Clusia

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Clusia
Clusia1.jpg
Clusia fluminensis
Scientific classification
Kingdom: Plantae
(unranked): Angiosperms
(unranked): Eudicots
(unranked): Rosids
Order: Malpighiales
Family: Clusiaceae
Subfamily: Clusioideae
Tribe: Clusieae
Genus: Clusia
L.
Species

Around 145, see text

Synonyms

Arrudea Cambess.
Androstylium Miq.
Cochlanthera Choisy
Decaphalangium Melch.
Havetia Kunth
Havetiopsis Planch. & Triana
Oedematopus Planch. & Triana
Oxystemon Planch. & Triana
Pilosperma Planch. & Triana
Quapoya Aubl.
Renggeria Meisn.
Rengifa Poepp. & Endl.

Clusia grandiflora - MHNT

Clusia is the type genus of the family Clusiaceae. Comprising 300-400 species, it is native to tropical America. The genus Clusia is named in honor of the botanist Carolus Clusius.

The distribution ranges from the Florida keys and S. Mexico to southernmost Brazil, and from near sea level to at least 3500 m altitude in the northern Andes. Many species are found in lowland or montane rainforests, but some are found also in drier habitats such as the restingas of Brazil, caribbean coastal scrub and dry interandean valleys. A number of species are confined to rocky habitats, such as tepuis or granitic inselbergs.

Description[edit]

Its species are shrubs, vines and small to medium-size trees up to 20 m tall, with evergreen foliage. Some species start life as epiphytes, then develop long roots that descend to the ground and eventually strangle and kill the host tree in a manner similar to strangler figs.

The leaves are opposite, 5–20 cm long and 2–10 cm broad, with a leathery texture and an entire margin. The flowers are white, cream, yellow, pink, red, blackish or green with 4-9 petals. The fruit is a leathery valvate capsule which splits open to release several red or orange, fleshy-coated seeds.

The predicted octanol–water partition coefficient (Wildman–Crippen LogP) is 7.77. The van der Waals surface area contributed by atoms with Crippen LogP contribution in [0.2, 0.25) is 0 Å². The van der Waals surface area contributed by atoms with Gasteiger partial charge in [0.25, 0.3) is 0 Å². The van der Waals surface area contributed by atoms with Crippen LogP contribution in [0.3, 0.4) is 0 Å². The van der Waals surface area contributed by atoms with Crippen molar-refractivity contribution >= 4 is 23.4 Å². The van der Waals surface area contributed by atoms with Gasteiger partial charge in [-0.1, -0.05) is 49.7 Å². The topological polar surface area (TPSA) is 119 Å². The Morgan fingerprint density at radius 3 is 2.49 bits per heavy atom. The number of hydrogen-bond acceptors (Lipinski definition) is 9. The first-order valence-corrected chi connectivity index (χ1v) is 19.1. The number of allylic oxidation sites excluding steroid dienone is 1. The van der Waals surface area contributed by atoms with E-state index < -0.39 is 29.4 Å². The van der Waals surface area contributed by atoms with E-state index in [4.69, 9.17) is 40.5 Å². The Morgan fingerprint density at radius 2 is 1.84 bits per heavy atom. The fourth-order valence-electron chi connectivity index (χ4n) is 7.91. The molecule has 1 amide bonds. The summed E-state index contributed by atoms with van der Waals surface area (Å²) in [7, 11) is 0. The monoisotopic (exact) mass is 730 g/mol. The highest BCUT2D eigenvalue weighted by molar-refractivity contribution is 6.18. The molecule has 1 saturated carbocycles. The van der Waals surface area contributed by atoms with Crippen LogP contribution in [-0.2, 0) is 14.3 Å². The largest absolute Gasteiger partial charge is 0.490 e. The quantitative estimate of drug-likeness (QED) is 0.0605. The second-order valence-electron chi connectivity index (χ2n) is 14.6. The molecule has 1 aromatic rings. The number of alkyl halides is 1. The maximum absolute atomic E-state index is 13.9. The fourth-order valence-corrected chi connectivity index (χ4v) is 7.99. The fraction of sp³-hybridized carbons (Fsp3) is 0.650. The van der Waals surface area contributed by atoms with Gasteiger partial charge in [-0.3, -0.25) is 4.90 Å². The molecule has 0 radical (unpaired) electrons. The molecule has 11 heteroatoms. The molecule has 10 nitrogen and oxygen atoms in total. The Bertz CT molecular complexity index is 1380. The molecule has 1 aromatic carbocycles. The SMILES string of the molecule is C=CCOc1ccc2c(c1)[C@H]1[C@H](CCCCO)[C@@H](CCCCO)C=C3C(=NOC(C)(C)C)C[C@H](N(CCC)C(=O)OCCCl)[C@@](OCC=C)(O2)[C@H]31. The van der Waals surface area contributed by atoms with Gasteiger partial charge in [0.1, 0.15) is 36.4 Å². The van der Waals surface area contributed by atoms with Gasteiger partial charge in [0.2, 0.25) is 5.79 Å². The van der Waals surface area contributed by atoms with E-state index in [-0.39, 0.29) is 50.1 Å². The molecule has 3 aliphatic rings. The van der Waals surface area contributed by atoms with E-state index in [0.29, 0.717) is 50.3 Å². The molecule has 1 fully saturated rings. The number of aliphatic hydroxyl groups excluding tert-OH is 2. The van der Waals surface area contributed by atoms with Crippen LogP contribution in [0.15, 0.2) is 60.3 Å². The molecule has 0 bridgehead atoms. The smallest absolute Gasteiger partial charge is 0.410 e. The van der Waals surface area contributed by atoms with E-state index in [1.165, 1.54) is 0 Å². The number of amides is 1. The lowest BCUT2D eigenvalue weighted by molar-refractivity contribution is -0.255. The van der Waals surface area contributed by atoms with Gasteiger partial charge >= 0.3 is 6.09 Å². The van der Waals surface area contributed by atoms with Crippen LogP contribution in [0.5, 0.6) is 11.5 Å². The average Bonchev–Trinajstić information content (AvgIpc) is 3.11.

Pollination involves a range of different animals, and several types of rewards. Floral resin occurs in many, probably most species of Clusia. The resin is produced by the stamens (by sterile stamens, referred to as staminodes, in pistillate flowers) and is collected by bees that use the resin in nest construction. Nectar is taken by moths and other insects, and sometimes by bats or hummingbirds. In flowers lacking nectar or resin, pollination may be carried out by pollen-eating beetles and other insects, which visit also the rewardless pistillate flowers.One species is pollinated by male cockroaches attracted by a pheromone-containing fluid produced by the flowers.

Clusia plants provide excellent nesting sites for some insects. For instance, Clusia grandiflora, a common species in Guianese forests, is an attractive place for Polistes pacificus wasps to build their paper nests because arboreal ants, which often prey on these wasps, do not normally reside in this species of tree.[1]

Selected species[edit]

Gallery[edit]

References[edit]

  1. ^ Corbara, Bruno et al. (2009). "Diversity and nest site selection of social wasps along Guianese forest edges: assessing the influence of arboreal ants". C.r. Biologies 332:470-479. 
Correia MCR, Ormond WT, Pinheiro MCB, Lima HA (1993) Estudos da biologia floral de Clusia criuva Camb. um caso de mimetismo. Bradea 24:209–219

External links[edit]

Media related to Clusia at Wikimedia Commons